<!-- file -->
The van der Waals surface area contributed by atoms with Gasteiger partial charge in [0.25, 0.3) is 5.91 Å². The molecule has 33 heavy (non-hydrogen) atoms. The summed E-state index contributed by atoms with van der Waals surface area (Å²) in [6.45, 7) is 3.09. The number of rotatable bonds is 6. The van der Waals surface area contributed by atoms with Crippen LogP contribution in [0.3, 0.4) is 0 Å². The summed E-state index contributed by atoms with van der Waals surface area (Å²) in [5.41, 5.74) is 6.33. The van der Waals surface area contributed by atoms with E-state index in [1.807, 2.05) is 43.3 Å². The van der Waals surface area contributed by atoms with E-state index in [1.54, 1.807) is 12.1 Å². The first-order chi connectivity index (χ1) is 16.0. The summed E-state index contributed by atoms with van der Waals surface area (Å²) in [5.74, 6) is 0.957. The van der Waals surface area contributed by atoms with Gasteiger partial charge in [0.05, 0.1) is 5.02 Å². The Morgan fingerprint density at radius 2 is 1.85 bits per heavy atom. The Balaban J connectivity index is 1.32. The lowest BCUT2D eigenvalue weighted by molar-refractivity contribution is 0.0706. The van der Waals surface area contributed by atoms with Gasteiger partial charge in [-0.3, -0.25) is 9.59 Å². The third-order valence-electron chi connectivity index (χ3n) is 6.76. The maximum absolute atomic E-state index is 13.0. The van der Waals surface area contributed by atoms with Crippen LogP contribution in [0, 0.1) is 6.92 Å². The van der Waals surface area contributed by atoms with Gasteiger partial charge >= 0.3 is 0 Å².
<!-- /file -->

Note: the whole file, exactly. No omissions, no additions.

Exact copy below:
The van der Waals surface area contributed by atoms with Gasteiger partial charge in [0.25, 0.3) is 5.91 Å². The molecule has 33 heavy (non-hydrogen) atoms. The summed E-state index contributed by atoms with van der Waals surface area (Å²) in [6.45, 7) is 3.09. The number of rotatable bonds is 6. The van der Waals surface area contributed by atoms with Crippen LogP contribution in [0.3, 0.4) is 0 Å². The summed E-state index contributed by atoms with van der Waals surface area (Å²) in [5.41, 5.74) is 6.33. The van der Waals surface area contributed by atoms with E-state index in [1.807, 2.05) is 43.3 Å². The van der Waals surface area contributed by atoms with E-state index in [1.54, 1.807) is 12.1 Å². The first-order chi connectivity index (χ1) is 16.0. The summed E-state index contributed by atoms with van der Waals surface area (Å²) in [5.74, 6) is 0.957. The van der Waals surface area contributed by atoms with Gasteiger partial charge in [0.05, 0.1) is 5.02 Å². The Morgan fingerprint density at radius 2 is 1.85 bits per heavy atom. The Balaban J connectivity index is 1.32. The lowest BCUT2D eigenvalue weighted by molar-refractivity contribution is 0.0706. The van der Waals surface area contributed by atoms with Gasteiger partial charge in [-0.3, -0.25) is 9.59 Å². The third-order valence-electron chi connectivity index (χ3n) is 6.76. The maximum absolute atomic E-state index is 13.0. The van der Waals surface area contributed by atoms with Crippen LogP contribution in [0, 0.1) is 6.92 Å². The van der Waals surface area contributed by atoms with Gasteiger partial charge >= 0.3 is 0 Å².